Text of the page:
Hoi An’s downtown is essentially one big museum, and it works on a somewhat convoluted ticketing system: at one of a number of spots around town, you can buy a daily ticket, which entitles you to go to one pagoda (out of three), one congregation hall (out of four), one historical house (out of three), one museum (out of two) and one live performance (out of two). Since pagodas and assembly halls do tend to be somewhat similar, I suppose for normal humans this is a perfectly reasonable system: mutants like me, who could happily spend the next lifetime taking photos of roof details on pagods, find it a bit limiting.
In any case, we browsed through the Fujian Chinese Assembly Hall, and then the Covered Japanese Bridge, which was in fact a stunningly picturesque footbridge, with a tiny Buddhist temple built into the side, built by the local Japanese trading population before the Shogun closed Japan and ordered them all home. This was followed by the ceramics museum, which showcased fragments found in Hoi An’s archeological digs dating from as far back as the 1400s and from as far away as Portugal.
Then, the Tan Ky house, a Chinese merchant family’s home that has been in the possession of the same family for now 7 generations: the current owner is 92! (But didn’t look a day over 1,200.) 92 years in Viet Nam is an almost unimaginable (for an American, at least) amount of history for a single human being to live through: I felt kinda happy that he had lived to see his country recover a measure of peace and prosperity — for a great deal of his life, that must have seemed like an unattainable goal.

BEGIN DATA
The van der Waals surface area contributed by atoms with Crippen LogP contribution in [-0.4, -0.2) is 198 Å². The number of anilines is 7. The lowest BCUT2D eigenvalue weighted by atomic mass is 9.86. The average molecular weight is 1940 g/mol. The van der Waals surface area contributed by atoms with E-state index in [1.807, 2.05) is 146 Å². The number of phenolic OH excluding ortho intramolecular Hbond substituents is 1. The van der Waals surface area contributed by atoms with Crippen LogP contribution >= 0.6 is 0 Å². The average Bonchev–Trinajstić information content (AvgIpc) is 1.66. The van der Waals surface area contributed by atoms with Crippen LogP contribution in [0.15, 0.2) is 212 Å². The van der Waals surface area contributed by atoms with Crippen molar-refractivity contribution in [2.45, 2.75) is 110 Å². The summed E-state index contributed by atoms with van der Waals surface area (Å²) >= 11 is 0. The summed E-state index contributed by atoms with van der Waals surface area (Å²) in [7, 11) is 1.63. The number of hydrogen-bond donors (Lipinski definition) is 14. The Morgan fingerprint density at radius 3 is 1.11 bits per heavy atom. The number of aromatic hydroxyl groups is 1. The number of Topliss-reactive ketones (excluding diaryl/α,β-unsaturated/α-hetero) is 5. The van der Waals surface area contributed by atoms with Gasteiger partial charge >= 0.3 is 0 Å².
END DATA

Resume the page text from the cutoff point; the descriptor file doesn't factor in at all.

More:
With an afternoon of touristing pretty well exhausted, we first went briefly back to the hotel to drop our bags and change our rather sweaty clothes, and then headed back to Ms. Lan’s (with, really, an unseeming amount of enthusiasm) to try on our clothes. We walked into her shop to be asked: hadn’t we gotten her message? We both blinked emptily at her: apparently, it came out, our clothes had been ready for fitting at 10am, and she’d called our hotel to try to get the front desk to inform us. Nope, no one at the hotel had told us either in the morning or afternoon: Ms. Lan clucked at this in a manner that was either expressing exaperated dismay at the hotel’s lackidasical manner, or indicating that the entire hotel staff was soon to wake up at the bottom of the river… it was a little hard to be sure. (If it turns out to be the latter, um, well, I apologize to everyone concerned, but holy god what were you thinking not obeying any request this woman made of you to the letter?)